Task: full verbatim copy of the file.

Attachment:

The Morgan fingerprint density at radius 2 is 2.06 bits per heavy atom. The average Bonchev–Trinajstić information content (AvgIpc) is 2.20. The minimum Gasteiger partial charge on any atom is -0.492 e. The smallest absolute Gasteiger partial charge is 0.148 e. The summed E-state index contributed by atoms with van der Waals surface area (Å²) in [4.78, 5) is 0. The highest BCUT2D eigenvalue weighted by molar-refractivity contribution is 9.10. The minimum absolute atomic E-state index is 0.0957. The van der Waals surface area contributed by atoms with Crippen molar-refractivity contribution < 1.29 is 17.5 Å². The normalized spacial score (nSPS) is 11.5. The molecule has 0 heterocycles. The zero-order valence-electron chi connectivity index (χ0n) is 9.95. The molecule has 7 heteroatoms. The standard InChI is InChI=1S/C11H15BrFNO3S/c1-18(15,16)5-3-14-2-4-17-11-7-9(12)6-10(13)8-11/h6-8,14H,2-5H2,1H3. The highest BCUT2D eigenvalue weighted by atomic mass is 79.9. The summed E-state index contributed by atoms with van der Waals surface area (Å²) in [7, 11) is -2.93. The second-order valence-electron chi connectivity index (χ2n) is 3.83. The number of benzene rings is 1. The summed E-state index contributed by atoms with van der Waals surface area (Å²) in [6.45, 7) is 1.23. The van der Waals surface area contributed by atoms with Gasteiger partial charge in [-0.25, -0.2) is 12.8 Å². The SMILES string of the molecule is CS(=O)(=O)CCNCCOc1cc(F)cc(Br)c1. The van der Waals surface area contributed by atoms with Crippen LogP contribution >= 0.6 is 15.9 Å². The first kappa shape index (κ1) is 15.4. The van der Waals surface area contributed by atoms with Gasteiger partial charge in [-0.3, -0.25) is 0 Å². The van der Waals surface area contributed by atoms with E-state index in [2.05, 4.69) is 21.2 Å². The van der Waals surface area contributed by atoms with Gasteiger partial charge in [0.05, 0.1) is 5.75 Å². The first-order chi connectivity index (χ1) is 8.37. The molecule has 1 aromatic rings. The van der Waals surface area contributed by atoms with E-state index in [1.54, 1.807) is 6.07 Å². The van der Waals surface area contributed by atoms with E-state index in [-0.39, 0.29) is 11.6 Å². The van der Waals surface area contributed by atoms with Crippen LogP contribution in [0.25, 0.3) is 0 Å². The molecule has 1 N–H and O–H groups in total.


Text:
The Morgan fingerprint density at radius 2 is 2.06 bits per heavy atom. The average Bonchev–Trinajstić information content (AvgIpc) is 2.20. The minimum Gasteiger partial charge on any atom is -0.492 e. The smallest absolute Gasteiger partial charge is 0.148 e. The summed E-state index contributed by atoms with van der Waals surface area (Å²) in [4.78, 5) is 0. The highest BCUT2D eigenvalue weighted by molar-refractivity contribution is 9.10. The minimum absolute atomic E-state index is 0.0957. The van der Waals surface area contributed by atoms with Crippen molar-refractivity contribution < 1.29 is 17.5 Å². The normalized spacial score (nSPS) is 11.5. The molecule has 0 heterocycles. The zero-order valence-electron chi connectivity index (χ0n) is 9.95. The molecule has 7 heteroatoms. The standard InChI is InChI=1S/C11H15BrFNO3S/c1-18(15,16)5-3-14-2-4-17-11-7-9(12)6-10(13)8-11/h6-8,14H,2-5H2,1H3. The highest BCUT2D eigenvalue weighted by atomic mass is 79.9. The summed E-state index contributed by atoms with van der Waals surface area (Å²) in [7, 11) is -2.93. The second-order valence-electron chi connectivity index (χ2n) is 3.83. The number of benzene rings is 1. The summed E-state index contributed by atoms with van der Waals surface area (Å²) in [6.45, 7) is 1.23. The van der Waals surface area contributed by atoms with Gasteiger partial charge in [-0.25, -0.2) is 12.8 Å². The SMILES string of the molecule is CS(=O)(=O)CCNCCOc1cc(F)cc(Br)c1. The van der Waals surface area contributed by atoms with Crippen LogP contribution >= 0.6 is 15.9 Å². The first kappa shape index (κ1) is 15.4. The van der Waals surface area contributed by atoms with Gasteiger partial charge in [-0.3, -0.25) is 0 Å². The van der Waals surface area contributed by atoms with E-state index in [2.05, 4.69) is 21.2 Å². The van der Waals surface area contributed by atoms with Gasteiger partial charge in [0.05, 0.1) is 5.75 Å². The first-order chi connectivity index (χ1) is 8.37. The molecule has 1 aromatic rings. The van der Waals surface area contributed by atoms with E-state index in [1.54, 1.807) is 6.07 Å². The van der Waals surface area contributed by atoms with E-state index in [-0.39, 0.29) is 11.6 Å². The van der Waals surface area contributed by atoms with Crippen LogP contribution in [0.25, 0.3) is 0 Å². The molecule has 1 N–H and O–H groups in total.